When used frequently, both methods are a strong deterrent to fraudulent activity.

Sensorization

Traceability is not the only area where new technologies such as blockchain and smart tags offer satisfactory solutions. The same combustion appliance, whether it’s a fireplace, home space heater, professional pizza oven, can benefit from digital innovation through “sensitization.”

This is a new trend in technology, which involves the inclusion of sensors in the same device to obtain constant measurements of a number of parameters. Sensitization began in the early days of smartphones and has since spread to many other devices; after digitization, it is seen by most experts as the necessary second step toward Industry 4.0, the fourth industrial revolution.

The process involves incorporating a suite of sensors located inside and/or outside the combustion appliance and its exhaust system. In this way, sensitization allows machines and devices to use the sensors to essentially monitor themselves: it simplifies manned control processes and frees up resources to devote to more critical areas. Subsequently, the data collected by the sensors, once analyzed, can be used for machine optimization.

In the case of combustion equipment, sensors initially enable dynamic, computerized monitoring of the combustion process. Then, the continuous flow of data allows optimization of dynamic thermo-fluid parameters, ensuring the best performance. This is particularly useful both for energy recovery and for full compliance with regulations governing the emission of combustion fumes. A very important capability, in a world with strict rules regarding emissions.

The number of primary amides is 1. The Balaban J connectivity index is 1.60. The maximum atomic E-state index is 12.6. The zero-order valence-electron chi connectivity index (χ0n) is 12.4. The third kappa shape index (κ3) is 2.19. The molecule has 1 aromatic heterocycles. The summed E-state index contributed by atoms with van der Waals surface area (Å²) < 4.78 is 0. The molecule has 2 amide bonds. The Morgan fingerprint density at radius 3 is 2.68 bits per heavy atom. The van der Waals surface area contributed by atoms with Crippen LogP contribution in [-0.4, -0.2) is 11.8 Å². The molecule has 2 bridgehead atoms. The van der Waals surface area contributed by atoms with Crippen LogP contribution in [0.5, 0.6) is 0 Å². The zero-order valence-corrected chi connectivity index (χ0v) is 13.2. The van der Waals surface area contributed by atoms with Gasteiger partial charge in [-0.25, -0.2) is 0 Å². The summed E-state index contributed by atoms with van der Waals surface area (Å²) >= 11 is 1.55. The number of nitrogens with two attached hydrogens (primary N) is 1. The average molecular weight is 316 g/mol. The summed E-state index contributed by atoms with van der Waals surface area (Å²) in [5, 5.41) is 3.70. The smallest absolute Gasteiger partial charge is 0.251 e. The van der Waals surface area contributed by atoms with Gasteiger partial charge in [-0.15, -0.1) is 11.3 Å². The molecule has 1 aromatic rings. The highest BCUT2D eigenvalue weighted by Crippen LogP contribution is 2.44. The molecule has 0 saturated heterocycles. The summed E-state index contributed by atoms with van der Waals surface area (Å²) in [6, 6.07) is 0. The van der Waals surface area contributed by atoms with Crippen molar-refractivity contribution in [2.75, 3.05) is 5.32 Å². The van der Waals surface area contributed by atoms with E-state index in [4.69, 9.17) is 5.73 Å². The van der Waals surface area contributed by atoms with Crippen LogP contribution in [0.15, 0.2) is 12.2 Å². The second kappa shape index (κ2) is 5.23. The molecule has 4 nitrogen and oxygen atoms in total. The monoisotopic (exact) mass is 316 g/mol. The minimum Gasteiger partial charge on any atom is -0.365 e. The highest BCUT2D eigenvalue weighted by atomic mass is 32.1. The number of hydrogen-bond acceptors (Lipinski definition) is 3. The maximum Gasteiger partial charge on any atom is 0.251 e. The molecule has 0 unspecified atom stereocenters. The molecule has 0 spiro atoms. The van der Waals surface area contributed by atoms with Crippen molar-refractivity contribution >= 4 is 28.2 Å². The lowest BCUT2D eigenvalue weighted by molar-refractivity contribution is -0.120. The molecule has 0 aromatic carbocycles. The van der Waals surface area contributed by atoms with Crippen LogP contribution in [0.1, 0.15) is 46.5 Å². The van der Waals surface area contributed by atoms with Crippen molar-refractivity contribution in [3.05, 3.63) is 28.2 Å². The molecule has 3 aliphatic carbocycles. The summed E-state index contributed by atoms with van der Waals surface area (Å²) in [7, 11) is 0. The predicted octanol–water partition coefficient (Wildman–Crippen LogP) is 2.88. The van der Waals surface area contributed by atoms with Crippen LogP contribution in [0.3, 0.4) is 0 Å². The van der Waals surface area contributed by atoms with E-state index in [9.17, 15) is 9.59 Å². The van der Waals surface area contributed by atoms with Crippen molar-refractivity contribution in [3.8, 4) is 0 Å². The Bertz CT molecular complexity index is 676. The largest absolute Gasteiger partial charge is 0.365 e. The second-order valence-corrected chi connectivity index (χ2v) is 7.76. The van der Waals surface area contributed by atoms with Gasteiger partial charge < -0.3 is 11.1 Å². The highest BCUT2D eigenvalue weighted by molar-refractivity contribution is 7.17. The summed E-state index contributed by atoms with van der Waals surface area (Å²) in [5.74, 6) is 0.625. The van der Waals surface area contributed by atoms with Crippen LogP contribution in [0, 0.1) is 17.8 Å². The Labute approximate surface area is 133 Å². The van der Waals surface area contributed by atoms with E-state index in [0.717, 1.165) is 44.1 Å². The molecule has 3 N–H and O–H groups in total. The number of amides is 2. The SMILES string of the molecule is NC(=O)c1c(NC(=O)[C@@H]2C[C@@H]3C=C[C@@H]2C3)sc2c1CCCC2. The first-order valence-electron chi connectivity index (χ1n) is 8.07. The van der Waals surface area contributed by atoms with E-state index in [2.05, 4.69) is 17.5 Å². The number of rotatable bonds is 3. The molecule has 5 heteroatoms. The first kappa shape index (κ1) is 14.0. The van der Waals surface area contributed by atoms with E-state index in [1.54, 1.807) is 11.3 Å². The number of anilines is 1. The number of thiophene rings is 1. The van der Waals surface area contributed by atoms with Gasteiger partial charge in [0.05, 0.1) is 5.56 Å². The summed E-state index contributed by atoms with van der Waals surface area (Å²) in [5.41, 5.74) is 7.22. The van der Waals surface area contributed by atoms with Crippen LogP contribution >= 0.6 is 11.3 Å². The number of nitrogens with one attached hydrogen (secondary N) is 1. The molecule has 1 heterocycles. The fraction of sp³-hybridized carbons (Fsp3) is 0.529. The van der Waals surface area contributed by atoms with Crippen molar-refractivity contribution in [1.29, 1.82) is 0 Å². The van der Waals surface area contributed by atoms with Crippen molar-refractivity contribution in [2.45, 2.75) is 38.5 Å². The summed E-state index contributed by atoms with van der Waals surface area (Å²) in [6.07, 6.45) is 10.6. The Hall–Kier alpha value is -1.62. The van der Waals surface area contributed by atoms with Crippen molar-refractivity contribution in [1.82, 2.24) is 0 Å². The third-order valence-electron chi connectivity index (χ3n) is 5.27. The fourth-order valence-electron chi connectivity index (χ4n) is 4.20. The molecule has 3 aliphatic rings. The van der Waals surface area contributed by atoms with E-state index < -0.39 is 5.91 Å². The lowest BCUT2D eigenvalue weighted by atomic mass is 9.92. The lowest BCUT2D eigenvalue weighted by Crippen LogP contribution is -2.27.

Combining blockchain and sensing

Using the example of wood in a culinary setting, the combination of complete wood traceability and high-quality sensorized ovens allows for new and interesting possibilities. With sustainable management of 100% guaranteed fuelwood, restaurateurs can be assured that their dishes have a high level of quality both from the perspective of the food and the fuel used for cooking.

In addition, the burning characteristics of ovens can be tailored to the type of wood and the specific dish being prepared; as in the case of a light fish that needs little smoke while still cooking at a high temperature, or a hearty portion of beef that needs both lots of smoke and a high temperature.

By also mapping the aromatic characteristics of different types of fuelwood at different burn temperatures, it is possible to preload ovens with cooking profiles that take advantage of these different aromas during different stages of the cooking process. Combining multiple woods and their aromatic characteristics with specific dishes would also finally be possible.

Ultimately, the future of fuelwood and related combustion equipment has never been more promising. By combining knowledge and traditions with cutting-edge technology, devices will not only become highly efficient, but also allow for a new exploration of flavors and textures.

This article was published on PF Magazine.